Time and eternity met in Les Murray’s sacramental poetry

God, at the end of prose,
Somehow be our poem –
When forebrainy consciousness goes.

– Les Murray, “You Find You Can Leave It All”, in Conscious & Verbal (1999)

The great poet is dead. Les Murray died on April 29, aged 80. His life and work of poetry is best described as a body of sacramental work, a rare relief from the reductionist ideologies of our desperate age. It is the Catholic legacy of a complex and brilliant man.

Leslie Allan Murray was born in Australia in 1938. A descendant of Scottish settlers, he grew up in poverty “on a dairy farm at Bunyah on the north coast of New South Wales”, according to the introduction to most of his almost 30 volumes of writing. Most of them are dedicated “To the glory of God”. This juxtaposition of a rugged, rustic image and a public declaration of faith is but one of several tensions in the life – and public perception – of the poet and his body of work.

On the one hand, there is the bald and barrel-chested “Bard of Bunyah” who overcame bullying at school and a family history of rural poverty to become a “wonderful bush contrarian” (Thomas Keneally) and “custodian of Australia’s soul” (Peter Porter), writing from his own farm to eventually join the National Trust’s list of Australia’s “100 living treasures” in 2012.

On the other hand there is the polyglot and fêted genius, the “greatest poet alive” (James Parker in the Atlantic in 2016), a distinguished man of letters – literary editor of Quadrant for many years – and ultimately a global giant of literature, who received the TS Eliot and Petrarch Prizes as well as the Queen’s Gold Medal for Poetry, among an array of other awards. (Many thought the Nobel Prize for Literature should have gone to him, too.)

Then there is the figure of public controversy, and not just because of his refusal to pander to postmodern proclivities in poetry. As a staunch republican and anti-authoritarian whom many saw as belonging to the Right, Murray was asked by the then-prime minister John Howard, a conservative monarchist, to draft a preamble for the constitution.

At the same time, there is not just a contrarian or anti-authoritarian streak, expressed in exuberant eloquence, that shines through the lines of Murray’s work. There is also, at times, a sense of deep depression, and at others of festive occasion, or of celebrating egalitarian freedom. Verses of deep, inclusive humanism can take humorous and irreverent shape, such as in “The Dream of Wearing Shorts Forever”, published in 2007: “To go home and wear shorts forever / In the enormous paddocks, in that warm climate.”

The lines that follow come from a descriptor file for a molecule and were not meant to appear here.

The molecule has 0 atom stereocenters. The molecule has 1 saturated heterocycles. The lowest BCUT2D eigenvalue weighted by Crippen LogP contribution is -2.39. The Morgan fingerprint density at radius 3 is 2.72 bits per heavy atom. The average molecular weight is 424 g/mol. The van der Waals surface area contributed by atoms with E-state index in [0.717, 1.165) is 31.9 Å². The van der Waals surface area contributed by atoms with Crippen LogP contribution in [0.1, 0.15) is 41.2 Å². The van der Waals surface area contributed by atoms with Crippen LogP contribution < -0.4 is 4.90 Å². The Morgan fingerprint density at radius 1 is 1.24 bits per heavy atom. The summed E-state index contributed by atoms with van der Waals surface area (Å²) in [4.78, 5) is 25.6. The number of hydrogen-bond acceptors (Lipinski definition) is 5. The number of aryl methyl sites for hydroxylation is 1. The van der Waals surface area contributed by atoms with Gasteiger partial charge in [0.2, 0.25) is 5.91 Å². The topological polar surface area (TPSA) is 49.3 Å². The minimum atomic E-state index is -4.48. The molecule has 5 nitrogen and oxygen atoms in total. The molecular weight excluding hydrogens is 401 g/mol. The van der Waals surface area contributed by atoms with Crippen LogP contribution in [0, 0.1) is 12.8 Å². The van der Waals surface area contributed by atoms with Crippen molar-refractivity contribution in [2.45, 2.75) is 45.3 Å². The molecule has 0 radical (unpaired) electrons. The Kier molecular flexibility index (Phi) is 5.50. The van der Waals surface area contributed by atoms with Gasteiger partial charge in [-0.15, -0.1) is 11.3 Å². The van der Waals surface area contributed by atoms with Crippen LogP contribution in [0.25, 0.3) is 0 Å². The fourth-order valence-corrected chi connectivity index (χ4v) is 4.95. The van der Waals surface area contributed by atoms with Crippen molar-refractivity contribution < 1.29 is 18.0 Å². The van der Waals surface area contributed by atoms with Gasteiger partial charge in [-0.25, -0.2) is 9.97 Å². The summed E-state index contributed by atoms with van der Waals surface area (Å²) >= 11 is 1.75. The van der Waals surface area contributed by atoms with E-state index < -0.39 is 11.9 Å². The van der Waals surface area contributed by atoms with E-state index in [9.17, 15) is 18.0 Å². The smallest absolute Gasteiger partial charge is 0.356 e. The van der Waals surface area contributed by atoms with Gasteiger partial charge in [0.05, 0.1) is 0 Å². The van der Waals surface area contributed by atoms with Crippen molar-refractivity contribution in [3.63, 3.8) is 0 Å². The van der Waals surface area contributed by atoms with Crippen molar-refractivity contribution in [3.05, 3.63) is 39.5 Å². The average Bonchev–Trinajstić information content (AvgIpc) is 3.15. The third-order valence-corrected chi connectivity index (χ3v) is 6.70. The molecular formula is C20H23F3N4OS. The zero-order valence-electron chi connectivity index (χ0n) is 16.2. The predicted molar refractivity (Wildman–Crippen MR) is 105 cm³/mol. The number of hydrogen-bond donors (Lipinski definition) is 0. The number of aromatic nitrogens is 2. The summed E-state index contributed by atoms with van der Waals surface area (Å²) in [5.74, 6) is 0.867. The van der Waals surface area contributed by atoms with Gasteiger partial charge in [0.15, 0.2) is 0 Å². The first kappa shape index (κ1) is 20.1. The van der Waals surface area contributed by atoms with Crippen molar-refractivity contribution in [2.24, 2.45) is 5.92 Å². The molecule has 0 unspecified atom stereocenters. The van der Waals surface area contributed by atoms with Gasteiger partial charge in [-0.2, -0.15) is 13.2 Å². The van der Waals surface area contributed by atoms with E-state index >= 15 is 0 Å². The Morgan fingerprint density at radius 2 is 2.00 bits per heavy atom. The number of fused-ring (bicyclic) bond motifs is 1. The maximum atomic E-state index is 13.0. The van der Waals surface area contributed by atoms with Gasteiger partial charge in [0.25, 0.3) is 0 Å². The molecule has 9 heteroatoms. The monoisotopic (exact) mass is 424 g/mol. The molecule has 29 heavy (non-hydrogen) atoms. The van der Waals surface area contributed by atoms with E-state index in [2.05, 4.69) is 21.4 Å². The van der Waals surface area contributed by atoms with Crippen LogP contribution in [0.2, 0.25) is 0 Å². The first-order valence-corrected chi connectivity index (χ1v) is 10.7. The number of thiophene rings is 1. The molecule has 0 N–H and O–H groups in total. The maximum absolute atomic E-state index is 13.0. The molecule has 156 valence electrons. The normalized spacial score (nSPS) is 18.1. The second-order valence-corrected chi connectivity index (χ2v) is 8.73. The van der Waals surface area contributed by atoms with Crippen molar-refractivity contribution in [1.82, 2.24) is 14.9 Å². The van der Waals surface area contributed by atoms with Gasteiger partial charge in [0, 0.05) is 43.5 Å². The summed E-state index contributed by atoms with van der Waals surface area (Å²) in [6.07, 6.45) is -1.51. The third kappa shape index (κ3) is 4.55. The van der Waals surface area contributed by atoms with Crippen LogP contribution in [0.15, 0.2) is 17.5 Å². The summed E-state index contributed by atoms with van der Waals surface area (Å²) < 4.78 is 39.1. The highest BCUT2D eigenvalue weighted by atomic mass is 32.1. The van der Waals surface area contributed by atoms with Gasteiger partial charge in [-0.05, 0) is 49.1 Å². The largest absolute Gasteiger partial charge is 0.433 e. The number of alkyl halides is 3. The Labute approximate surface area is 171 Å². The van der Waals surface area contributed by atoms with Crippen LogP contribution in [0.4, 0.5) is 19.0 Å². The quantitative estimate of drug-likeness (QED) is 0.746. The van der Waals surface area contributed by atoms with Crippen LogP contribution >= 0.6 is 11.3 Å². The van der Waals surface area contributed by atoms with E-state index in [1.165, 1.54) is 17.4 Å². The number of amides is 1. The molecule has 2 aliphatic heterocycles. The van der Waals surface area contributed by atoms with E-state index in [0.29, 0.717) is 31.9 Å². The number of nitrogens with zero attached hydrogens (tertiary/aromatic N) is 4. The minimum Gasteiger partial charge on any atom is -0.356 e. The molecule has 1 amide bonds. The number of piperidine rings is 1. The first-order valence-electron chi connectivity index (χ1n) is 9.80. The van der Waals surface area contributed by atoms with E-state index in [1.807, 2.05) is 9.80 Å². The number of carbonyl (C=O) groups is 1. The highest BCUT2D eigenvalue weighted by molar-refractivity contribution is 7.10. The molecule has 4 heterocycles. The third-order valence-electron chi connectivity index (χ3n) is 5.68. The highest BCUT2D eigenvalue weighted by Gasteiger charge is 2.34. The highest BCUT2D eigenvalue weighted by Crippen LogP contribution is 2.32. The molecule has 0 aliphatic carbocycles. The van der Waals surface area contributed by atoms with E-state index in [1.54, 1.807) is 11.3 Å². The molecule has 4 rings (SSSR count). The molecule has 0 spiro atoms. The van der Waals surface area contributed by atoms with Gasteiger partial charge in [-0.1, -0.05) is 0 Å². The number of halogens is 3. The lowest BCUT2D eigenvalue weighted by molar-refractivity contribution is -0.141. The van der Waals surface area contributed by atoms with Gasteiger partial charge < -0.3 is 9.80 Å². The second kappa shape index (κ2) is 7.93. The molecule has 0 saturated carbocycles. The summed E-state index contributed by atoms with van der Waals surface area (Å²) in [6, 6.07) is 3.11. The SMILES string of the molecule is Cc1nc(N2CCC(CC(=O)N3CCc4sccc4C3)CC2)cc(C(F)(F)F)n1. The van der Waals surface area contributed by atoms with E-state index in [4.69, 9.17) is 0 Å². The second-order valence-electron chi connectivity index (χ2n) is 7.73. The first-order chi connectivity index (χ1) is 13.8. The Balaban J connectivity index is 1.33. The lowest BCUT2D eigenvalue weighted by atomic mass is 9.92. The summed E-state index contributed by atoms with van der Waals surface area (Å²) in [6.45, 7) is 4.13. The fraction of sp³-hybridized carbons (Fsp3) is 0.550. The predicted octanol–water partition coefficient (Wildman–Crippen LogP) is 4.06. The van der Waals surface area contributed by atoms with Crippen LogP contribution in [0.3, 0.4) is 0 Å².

Les Murray’s expansive poetry goes further: his work reaches for – and extends to – that which is beyond the material and physical expression of words. “The things I write about are mainly religious or metaphysical,” the poet explains in a letter published by his biographer Peter Alexander. Written in 1961 – around the time he converted to Catholicism – it shows how the young poet reflects on the nature of language and religion in poetry: “I’m concerned with relations between human time and eternity at the odd points where they meet and illuminate each other, eg where matter becomes immortal, or spirit enters time ‘for a season’. (It happens.)”

It is here that the complexities and tensions embodied by Murray the poet and his creative corpus are resolved. This is what renders it immune to ideological temptation and totalitarian tendencies. As Stephen McInerney describes in his book The Enclosure of an Open Mystery: Sacrament and Incarnation in the Writings of Gerard Manley Hopkins, David Jones and Les Murray, the poet’s approach is in fact embodied in the Eucharist.

Murray explained that he “identified with the Eucharist” in an interview with Commonweal magazine in 1992. “I thought, yes, yes, the absolute transformation of ordinary elements into the divine. I know about that. It didn’t strike me as unlikely, and it opened such illimitable prospects of life. Most secular mythologies seem to be anxious to close the possibilities of life down and delimit them. This one opened out.”

While secular ideologies lead to “the sacrifice of man”, as Murray asserted in an interview with Melbourne newspaper The Age in 2002, it was the “Catholic poem” that people could live inside without such a cost, thanks to the sacrifice of Christ.

In A Working Forest, a collection of selected prose published in 1997, Murray concluded: “A poem which stays within the realm of literature completes the trinity of forebrain consciousness, dream wisdom and bodily sympathy – of reason, dream and the dance, really – without needing to embody itself in actual suffering or action, and without the need to demand blood sacrifice from us. It is thus like Christ’s Crucifixion, both effectual and vicarious.”

Anian Christoph Wimmer is a German-Australian broadcaster, writer and journalist. He is editor-in-chief of